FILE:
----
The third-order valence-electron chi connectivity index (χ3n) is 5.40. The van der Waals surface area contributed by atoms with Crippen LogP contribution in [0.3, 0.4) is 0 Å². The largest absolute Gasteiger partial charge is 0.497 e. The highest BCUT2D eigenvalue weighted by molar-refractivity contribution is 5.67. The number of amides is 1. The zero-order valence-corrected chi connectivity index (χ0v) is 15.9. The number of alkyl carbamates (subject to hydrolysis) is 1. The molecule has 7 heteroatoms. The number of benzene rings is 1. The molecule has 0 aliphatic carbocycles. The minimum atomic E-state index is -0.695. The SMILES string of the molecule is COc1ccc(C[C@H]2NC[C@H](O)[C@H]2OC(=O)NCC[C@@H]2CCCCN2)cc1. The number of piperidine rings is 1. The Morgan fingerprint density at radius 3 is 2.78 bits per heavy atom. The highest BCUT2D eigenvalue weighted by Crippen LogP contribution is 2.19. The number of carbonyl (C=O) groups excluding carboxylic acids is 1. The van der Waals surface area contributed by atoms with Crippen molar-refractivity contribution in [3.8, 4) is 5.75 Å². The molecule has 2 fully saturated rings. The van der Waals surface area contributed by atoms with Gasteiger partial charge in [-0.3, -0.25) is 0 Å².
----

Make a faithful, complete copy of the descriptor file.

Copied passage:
The third-order valence-electron chi connectivity index (χ3n) is 5.40. The van der Waals surface area contributed by atoms with Crippen LogP contribution in [0.3, 0.4) is 0 Å². The largest absolute Gasteiger partial charge is 0.497 e. The highest BCUT2D eigenvalue weighted by molar-refractivity contribution is 5.67. The number of amides is 1. The zero-order valence-corrected chi connectivity index (χ0v) is 15.9. The number of alkyl carbamates (subject to hydrolysis) is 1. The molecule has 7 heteroatoms. The number of benzene rings is 1. The molecule has 0 aliphatic carbocycles. The minimum atomic E-state index is -0.695. The SMILES string of the molecule is COc1ccc(C[C@H]2NC[C@H](O)[C@H]2OC(=O)NCC[C@@H]2CCCCN2)cc1. The number of piperidine rings is 1. The Morgan fingerprint density at radius 3 is 2.78 bits per heavy atom. The highest BCUT2D eigenvalue weighted by Crippen LogP contribution is 2.19. The number of carbonyl (C=O) groups excluding carboxylic acids is 1. The van der Waals surface area contributed by atoms with Crippen molar-refractivity contribution in [3.8, 4) is 5.75 Å². The molecule has 2 fully saturated rings. The van der Waals surface area contributed by atoms with Gasteiger partial charge in [-0.3, -0.25) is 0 Å².